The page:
Lines of flight

A line of flight (French: ligne de fuite) is a concept developed by Gilles Deleuze and used extensively in his work with Félix Guattari. Translator Brian Massumi notes that in French, “Fuite covers not only the act of fleeing or eluding but also flowing, leaking, and disappearing into the distance (the vanishing point in a painting is a point de fuite). It has no relation to flying.”[1]     Wikipedia – line of flight


   Sometimes I long to follow

       a personally delineated line of flight.

       Not so much flying out of sight

               but disappearing beyond the vanishing point

       to a destination yet to be defined.

                rail trail near Port Fairy




25 thoughts on “Lines of flight

    1. thanks so much. I really appreciate your comments on this one – it was definitely more experimental than many of my recent posts.

  1. Well done and very intriguing. Excellent combination of visuals and text.

    Now my first reaction was that this reminds me of the French short film La jetée (1962) which is the basis for both the movie & television show the 12 Monkeys. Now I am curious as to whether there is an actual connection between Gilles Deleuze’s work and the short film.

    As if I didn’t have enough crazy stuff surfacing on the Implied Spaces blog. 😀

    1. Ah – good to talk to someone who is familiar with Deleuze – of course it’s all rhizome so the film and the TV show could well be connected.
      Maybe that’s what blogs are for – a safe place where our crazier thoughts can be expressed

      1. Actually my depth of knowledge is very shallow, will have to explore more.

        The vanishing point can not only be a physical/perceptual element of the image of La jetée, but in a closed loop time travel tale the vanishing point becomes metaphor and metaphysical/existential moment. “The act of fleeing or eluding but also flowing, leaking, and disappearing into the distance” not only describe the protagonist’s journey, but also the experience of the audience. Won’t be surprised if there have been a few papers written on this one or exam essays. 😀

        Twelve Monkeys is proving to be a well done show. Just when I think they are going to turn a well worn science fiction trope of time travel into a cliche, they manage to to throw a curve in the plot. Not as many twists as in Broadchurch ( another show of emotional ligne de fuite) but the twists are unexpected & have you coming back for more.

        1. My knowledge isn’t all that deep either – more seeing through a glass darkly.
          The vanishing point as ‘metaphor and metaphysical/existential moment.’ is exactly the spirit of the poem I wrote. I may well go to back to these ideas in future blog posts. Thanks for your insightful comments – they are stimulating my imagination. –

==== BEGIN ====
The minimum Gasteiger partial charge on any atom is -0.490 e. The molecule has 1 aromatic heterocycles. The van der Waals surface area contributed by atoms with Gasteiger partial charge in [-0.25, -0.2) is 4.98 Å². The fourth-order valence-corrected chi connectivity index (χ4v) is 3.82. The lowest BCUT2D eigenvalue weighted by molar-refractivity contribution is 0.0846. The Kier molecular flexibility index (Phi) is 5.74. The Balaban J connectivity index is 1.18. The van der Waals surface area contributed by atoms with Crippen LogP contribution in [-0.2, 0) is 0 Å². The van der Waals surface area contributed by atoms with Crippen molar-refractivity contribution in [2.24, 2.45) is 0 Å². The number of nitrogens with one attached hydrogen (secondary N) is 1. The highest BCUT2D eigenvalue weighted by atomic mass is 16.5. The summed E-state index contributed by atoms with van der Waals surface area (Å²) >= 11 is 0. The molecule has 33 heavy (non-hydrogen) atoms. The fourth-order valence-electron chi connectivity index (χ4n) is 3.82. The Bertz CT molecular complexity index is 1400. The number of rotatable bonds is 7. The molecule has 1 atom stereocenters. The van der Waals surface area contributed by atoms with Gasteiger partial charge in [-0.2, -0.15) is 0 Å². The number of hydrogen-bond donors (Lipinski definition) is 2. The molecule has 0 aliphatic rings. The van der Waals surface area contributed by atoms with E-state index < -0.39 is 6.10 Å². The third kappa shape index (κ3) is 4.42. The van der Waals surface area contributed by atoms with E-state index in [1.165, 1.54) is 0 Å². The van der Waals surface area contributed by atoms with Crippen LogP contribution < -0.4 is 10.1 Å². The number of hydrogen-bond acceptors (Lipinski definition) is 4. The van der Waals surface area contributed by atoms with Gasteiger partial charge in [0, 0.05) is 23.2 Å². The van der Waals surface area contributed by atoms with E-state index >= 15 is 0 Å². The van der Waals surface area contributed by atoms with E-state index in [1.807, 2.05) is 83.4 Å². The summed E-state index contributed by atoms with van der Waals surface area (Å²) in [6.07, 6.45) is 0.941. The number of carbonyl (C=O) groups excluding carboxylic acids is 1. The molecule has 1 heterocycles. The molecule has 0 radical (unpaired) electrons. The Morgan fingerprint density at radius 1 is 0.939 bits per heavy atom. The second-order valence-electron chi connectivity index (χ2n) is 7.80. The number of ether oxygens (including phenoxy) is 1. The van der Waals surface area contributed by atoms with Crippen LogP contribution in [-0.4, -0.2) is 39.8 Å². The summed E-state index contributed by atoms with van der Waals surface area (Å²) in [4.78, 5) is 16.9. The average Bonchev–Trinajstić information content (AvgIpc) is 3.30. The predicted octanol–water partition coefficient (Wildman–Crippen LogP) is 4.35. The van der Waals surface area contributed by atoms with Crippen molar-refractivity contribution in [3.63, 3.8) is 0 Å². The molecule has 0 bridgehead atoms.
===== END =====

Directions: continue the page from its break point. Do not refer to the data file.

Twelve Monkeys sounds like a fascinating show. I hope we get it over here in Oz but we rarely getting anything cutting edge any more. Our media feeds us a diet of pap and soap these days – to keep the masses nicely sedated no doubt 🙂

          1. Thanks for the on going conversation and the inspiration. There is a new post – Broken Folklore: Tile Tales – with links to this post & blog. 🙂

    1. Hmmmm – I’m thinking the world beyond the vanishing point may lie just north of Lake Mungo – my most recent dream travel destination. I could well get up there come May. The urge is getting stronger by the day 🙂

        1. No – I’ve never been. I thought I ‘d go up from Mildura. I’ll be going alone and know very little about the facilities up there. I’m fascinated with the idea of going to a place with where the distant, distant past is still evident. I’ll have to do some research and figure out the travel details. I didn’t know you could get there from Broken Hill. Is that 4WD vehicle access only?

            1. Thanks for this information. You are making it sound do-able if I go up from Mildura. I’ll get more information and maps over the next few weeks and start making plans for late April/May I think. My current thoughts are to go to Lake Mungo then across northern South Australia to the Flinders Ranges before returning to this area via the coast route.

  2. a destination yet to be defined… – lovely writing Suzanne. Thank you very much for the intro about vanishing point – ligne de fuite. Your images are as captivating as ever…..

    1. I was in a weird mood when I posted that. Not sure what it means beyond that 🙂
      As to Deleuze I studied his writings at uni. I find his ideas fascinating but complex and obscure. They fitted with my weird mood somehow.

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